Direct3D 12 Overview Part 1: 'Closer To The Metal'

At GDC 2014 Microsoft announced what can be considered the most exciting news for PC Gaming in 2015. The next iteration of Direct3D, version 12. D3D12 is a return to low level programming, it will give more control to game developers and introduce many new exciting features. The D3D12 development team is focused on reducing CPU overhead and increasing stability across CPU cores. The goal with D3D 12 is “Console API efficiency and performance”. Modern console games are able to more effectively use all CPU/GPU cores available to them with great results. In the world of PC gaming Thread 0 often does most, if not all the work while the other threads only handle other OS or system tasks. Few truly multithreaded PC games exist. Microsoft wants to change that with D3D 12. It is a superset of D3D 11 rendering functionality. This means modern GPUs can run D3D 12 as it will make more effective use of the multi core CPUs and GPUs that exist today. No need to spend money on a new GPU to get the advantages of D3D 12. Add in the exciting Intel roadmap and the future of PC Gaming on Intel is very bright indeed! Not just PC gaming though, D3D 12 targets the XBOX One, laptops, tablets and phones! But I am getting ahead of myself…

 

Blast from the Past:

Low level programming is common in the console industry. After all, the specification of each console are fixed. There is no need to worry about countless configuration permutations. Game developers can take time to fine tune their games and squeeze all the power and performance they can out of the XBOX One or Playstation 4. PC’s by their nature are a flexible platform. The end user can choose discrete or integrated graphics and sound. Hundreds of SKUs exist for each CPU and GPU. Enthusiasts build their own cases and add water cooling so they can overclock their PCs for peak performance. Others build mid-range systems or buy off the shelf. Take a trip to Fry’s Electronics or visit Newegg.com and you find pages and pages of options. Buy from Lenovo or Dell online and you still have so many choices.  That is a lot of options, and many permutations to plan for when developing a new game. So we have high level APIs like OpenGL and Direct3D to simplify development. The API can do a lot of the heavy lifting and the developer can focus on their game. Problem is the API and to a slightly lesser extent the drivers have reached such a level of complexity that they are getting in the way and with that comes a performance cost, we will get to that later. That is where low level programming comes into play.

Low level programming on PCs died off when the MS-DOS era ended and vendor specific APIs, like 3DGlide by 3DFX, soon followed. We lost performance in the name of much needed convenience and flexibility. The hardware market had grown too big, with too many options. Development time was increasing not because the developers were adding more content, butto  simply make sure anyone who bought their product could play it.  It is not just the software side that has changed. On the CPU, side power efficiency has overtaken performance and speed in importance. We do not see the huge leaps in performance generation over generation anymore, hardware designers are focused on low power. Instead of focusing raw GHz now multiple cores and threads in CPUs and the modern GPU’s use of parallel rendering are where the future performance gains lie. It is time for PC gaming to look to console gaming for direction. It is time to make better, more efficient use of all those cores and threads. It is time for PC gaming to enter the 21st century.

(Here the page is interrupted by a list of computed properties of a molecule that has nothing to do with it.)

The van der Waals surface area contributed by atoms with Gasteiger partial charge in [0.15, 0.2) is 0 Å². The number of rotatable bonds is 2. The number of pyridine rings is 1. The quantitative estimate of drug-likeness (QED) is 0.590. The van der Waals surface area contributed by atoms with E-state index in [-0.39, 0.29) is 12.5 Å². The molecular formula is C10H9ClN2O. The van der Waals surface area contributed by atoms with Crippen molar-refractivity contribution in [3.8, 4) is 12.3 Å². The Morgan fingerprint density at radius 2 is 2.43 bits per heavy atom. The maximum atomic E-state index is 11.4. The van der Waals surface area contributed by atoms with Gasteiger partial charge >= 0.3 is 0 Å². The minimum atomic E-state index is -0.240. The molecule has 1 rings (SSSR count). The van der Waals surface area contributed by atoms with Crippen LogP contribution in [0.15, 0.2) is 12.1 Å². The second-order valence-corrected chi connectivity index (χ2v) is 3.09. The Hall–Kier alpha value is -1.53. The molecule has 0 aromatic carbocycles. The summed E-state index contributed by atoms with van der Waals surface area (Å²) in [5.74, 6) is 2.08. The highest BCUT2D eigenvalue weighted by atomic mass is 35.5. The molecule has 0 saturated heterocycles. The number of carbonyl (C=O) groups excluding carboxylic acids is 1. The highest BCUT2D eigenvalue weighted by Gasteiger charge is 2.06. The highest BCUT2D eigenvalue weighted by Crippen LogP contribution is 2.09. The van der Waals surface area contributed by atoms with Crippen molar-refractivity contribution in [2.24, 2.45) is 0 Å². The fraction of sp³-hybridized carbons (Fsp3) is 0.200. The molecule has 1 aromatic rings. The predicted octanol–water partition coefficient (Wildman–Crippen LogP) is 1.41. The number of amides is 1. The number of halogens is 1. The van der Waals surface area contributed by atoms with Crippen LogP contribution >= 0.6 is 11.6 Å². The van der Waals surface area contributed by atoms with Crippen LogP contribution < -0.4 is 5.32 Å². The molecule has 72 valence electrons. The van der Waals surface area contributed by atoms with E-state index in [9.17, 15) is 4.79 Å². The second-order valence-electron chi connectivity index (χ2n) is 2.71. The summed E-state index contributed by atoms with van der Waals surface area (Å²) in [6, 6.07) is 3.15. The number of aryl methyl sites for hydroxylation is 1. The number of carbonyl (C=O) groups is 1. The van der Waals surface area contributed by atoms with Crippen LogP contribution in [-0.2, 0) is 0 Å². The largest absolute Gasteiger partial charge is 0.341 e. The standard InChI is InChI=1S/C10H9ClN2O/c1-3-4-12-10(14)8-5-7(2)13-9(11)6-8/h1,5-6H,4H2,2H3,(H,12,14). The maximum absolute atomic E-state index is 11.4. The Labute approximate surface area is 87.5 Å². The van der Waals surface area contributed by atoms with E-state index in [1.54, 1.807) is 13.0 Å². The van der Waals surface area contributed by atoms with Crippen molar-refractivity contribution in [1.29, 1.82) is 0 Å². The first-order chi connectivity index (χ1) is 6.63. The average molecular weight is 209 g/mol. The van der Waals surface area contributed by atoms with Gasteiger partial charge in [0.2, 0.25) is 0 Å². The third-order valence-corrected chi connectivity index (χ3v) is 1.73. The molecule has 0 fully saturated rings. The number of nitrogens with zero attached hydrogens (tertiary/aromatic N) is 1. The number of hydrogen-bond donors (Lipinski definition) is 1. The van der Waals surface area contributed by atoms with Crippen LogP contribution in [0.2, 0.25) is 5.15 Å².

Closer to the Metal:

We need to bring the game closer to metal, by that I mean we must reduce the size and complexity of the API and the driver. There should be fewer layers between the hardware and the game itself. The API and driver spend too much time translating commands and calls. Some, if not most, of that control will be given back to the game developer. Reduced overhead by D3D 12 will improve performance, fewer layers between the game and GPU hardware will mean better performaning and looking games that more easily take advantage of all the great hardware on the market today, and in development for tomorrow. There is another side to this of course. Some developers may not want the control over things the API used to deal with, such as GPU memory management. Perhaps that is where the game engine developers come in, such as EPIC and DICE. In the end only time will tell. As the release of D3D 12 is still a ways off there is plenty of time to figure that part out. So all these great promises, but how will it be accomplished? The 4 primary new features are called the Pipeline State Object, also Command Lists, Bundles & Heaps. Each of these features will be covered in greater detail in the next parts of my D3D 12 series.

For more complete information about compiler optimizations, see our Optimization Notice.